Signal vs WhatsApp vs Telegram: Privacy, Permissions, Data Collection, and More

Unless you lived in a cave this past week, you might now have come across privacy concerns regarding WhatsApp and the increasing number of people flooding Telegram and Signal for future use. WhatsApp is renewing its Privacy Policy that clearly states that it will be sharing user data with Facebook and if you fail to agree to its new terms of service before February 8, 2021, you will no longer be able to use the popular messaging app.

With the heat that WhatsApp is facing at the moment, its popular alternatives Signal and Telegram are making the most out of this situation. If you’re worried about what happens to your data on WhatsApp, Signal, and Telegram and which one is the best in terms privacy for your communication purposes, the following post should be of some help.    

Signal vs WhatsApp vs Telegram: A brief history

Before we move on it its privacy features and the kind of data they all collect from you, it’s important to know what Signal, WhatsApp, and Telegram are and their origin stories. 

WhatsApp is the largest cross-platform messaging app that currently has over 2 billion users worldwide and is also the primary means of communication in multiple countries across Europe, the Indian subcontinent, Latin America, and Africa. The app was developed in 2009 and is available on iOS and Android with web app clients for Windows and macOS. The app allows users to send and receive text, audio, and video messages, documents, and other files individually and in groups. You can make voice and video calls and also share your location with others in real-time.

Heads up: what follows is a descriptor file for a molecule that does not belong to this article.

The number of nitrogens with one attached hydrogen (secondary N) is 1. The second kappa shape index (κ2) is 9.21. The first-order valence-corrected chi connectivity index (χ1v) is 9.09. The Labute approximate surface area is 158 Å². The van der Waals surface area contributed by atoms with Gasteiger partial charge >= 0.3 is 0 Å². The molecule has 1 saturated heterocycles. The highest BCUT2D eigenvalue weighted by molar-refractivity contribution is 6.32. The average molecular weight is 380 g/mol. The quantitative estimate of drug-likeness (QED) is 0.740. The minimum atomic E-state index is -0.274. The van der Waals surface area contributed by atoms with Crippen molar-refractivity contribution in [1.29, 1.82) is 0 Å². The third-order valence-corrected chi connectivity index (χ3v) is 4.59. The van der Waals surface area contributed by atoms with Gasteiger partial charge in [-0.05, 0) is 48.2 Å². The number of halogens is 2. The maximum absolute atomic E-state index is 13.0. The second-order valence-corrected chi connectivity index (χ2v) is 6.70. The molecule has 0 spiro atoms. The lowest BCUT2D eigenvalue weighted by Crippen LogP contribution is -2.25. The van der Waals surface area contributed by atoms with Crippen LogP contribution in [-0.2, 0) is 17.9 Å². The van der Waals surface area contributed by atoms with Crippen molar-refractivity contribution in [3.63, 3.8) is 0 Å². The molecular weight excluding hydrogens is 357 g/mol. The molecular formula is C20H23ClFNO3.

While not old as WhatsApp, Telegram is another popular chat messaging app that has over 400 million monthly active users, having originated in 2013. The app is pretty similar to of WhatsApp offering its users audio, video, and text messaging, voice and video calls, large-size file sharing, real-time location sharing, and more. In many ways, Telegram is the mirrored alternative to WhatsApp but with added features like group messaging support of up to 200,000 members, unlimited subscribers in channels, self-destructing messages, and more. It’s available as an app for Android, iOS, Windows, macOS, and Linux.

Of the three chat messaging apps listed here, Signal is relatively the newest, having come into existence in 2018 after the Signal Foundation was formed. It is also the only open-source app on this list, meaning it is funded by grants and donations and is open for peer-reviewing. Signal can be installed across a bunch of devices running iOS, Android, Windows, macOS, and Linux. Being the newer one of the three, Signal offers limited sets of features but covers the basics like video, audio, and text messages, voice and video calls, read receipts and typing indicators, and more.